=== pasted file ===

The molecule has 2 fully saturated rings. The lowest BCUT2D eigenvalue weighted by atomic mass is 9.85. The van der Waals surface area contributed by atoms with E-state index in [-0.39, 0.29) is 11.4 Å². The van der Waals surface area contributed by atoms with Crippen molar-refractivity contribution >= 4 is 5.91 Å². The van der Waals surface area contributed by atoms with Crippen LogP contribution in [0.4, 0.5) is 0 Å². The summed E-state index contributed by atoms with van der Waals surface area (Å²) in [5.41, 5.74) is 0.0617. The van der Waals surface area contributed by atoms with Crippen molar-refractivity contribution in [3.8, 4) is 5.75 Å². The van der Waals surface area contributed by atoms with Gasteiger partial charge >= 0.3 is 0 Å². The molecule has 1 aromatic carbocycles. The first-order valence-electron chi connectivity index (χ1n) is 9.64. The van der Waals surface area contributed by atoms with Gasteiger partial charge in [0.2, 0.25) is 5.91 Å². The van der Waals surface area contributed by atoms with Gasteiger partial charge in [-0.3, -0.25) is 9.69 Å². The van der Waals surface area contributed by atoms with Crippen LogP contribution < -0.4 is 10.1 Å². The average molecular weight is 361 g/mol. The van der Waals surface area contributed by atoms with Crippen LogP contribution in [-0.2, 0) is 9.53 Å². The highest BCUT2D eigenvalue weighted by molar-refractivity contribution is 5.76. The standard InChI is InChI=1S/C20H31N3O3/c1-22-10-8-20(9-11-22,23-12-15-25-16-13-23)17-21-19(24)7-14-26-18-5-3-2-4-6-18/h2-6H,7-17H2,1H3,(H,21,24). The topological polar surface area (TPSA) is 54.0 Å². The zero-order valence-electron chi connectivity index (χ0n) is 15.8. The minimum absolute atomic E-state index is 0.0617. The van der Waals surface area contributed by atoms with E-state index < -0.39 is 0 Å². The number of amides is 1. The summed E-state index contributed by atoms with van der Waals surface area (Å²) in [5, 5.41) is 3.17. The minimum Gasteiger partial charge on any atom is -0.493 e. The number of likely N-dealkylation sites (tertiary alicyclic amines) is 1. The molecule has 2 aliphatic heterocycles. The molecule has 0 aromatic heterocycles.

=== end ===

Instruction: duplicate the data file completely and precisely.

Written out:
The molecule has 2 fully saturated rings. The lowest BCUT2D eigenvalue weighted by atomic mass is 9.85. The van der Waals surface area contributed by atoms with E-state index in [-0.39, 0.29) is 11.4 Å². The van der Waals surface area contributed by atoms with Crippen molar-refractivity contribution >= 4 is 5.91 Å². The van der Waals surface area contributed by atoms with Crippen LogP contribution in [0.4, 0.5) is 0 Å². The summed E-state index contributed by atoms with van der Waals surface area (Å²) in [5.41, 5.74) is 0.0617. The van der Waals surface area contributed by atoms with Crippen molar-refractivity contribution in [3.8, 4) is 5.75 Å². The van der Waals surface area contributed by atoms with Gasteiger partial charge >= 0.3 is 0 Å². The molecule has 1 aromatic carbocycles. The first-order valence-electron chi connectivity index (χ1n) is 9.64. The van der Waals surface area contributed by atoms with Gasteiger partial charge in [0.2, 0.25) is 5.91 Å². The van der Waals surface area contributed by atoms with Gasteiger partial charge in [-0.3, -0.25) is 9.69 Å². The van der Waals surface area contributed by atoms with Crippen LogP contribution < -0.4 is 10.1 Å². The average molecular weight is 361 g/mol. The van der Waals surface area contributed by atoms with Crippen LogP contribution in [-0.2, 0) is 9.53 Å². The highest BCUT2D eigenvalue weighted by molar-refractivity contribution is 5.76. The standard InChI is InChI=1S/C20H31N3O3/c1-22-10-8-20(9-11-22,23-12-15-25-16-13-23)17-21-19(24)7-14-26-18-5-3-2-4-6-18/h2-6H,7-17H2,1H3,(H,21,24). The topological polar surface area (TPSA) is 54.0 Å². The zero-order valence-electron chi connectivity index (χ0n) is 15.8. The minimum absolute atomic E-state index is 0.0617. The van der Waals surface area contributed by atoms with E-state index < -0.39 is 0 Å². The number of amides is 1. The summed E-state index contributed by atoms with van der Waals surface area (Å²) in [5, 5.41) is 3.17. The minimum Gasteiger partial charge on any atom is -0.493 e. The number of likely N-dealkylation sites (tertiary alicyclic amines) is 1. The molecule has 2 aliphatic heterocycles. The molecule has 0 aromatic heterocycles.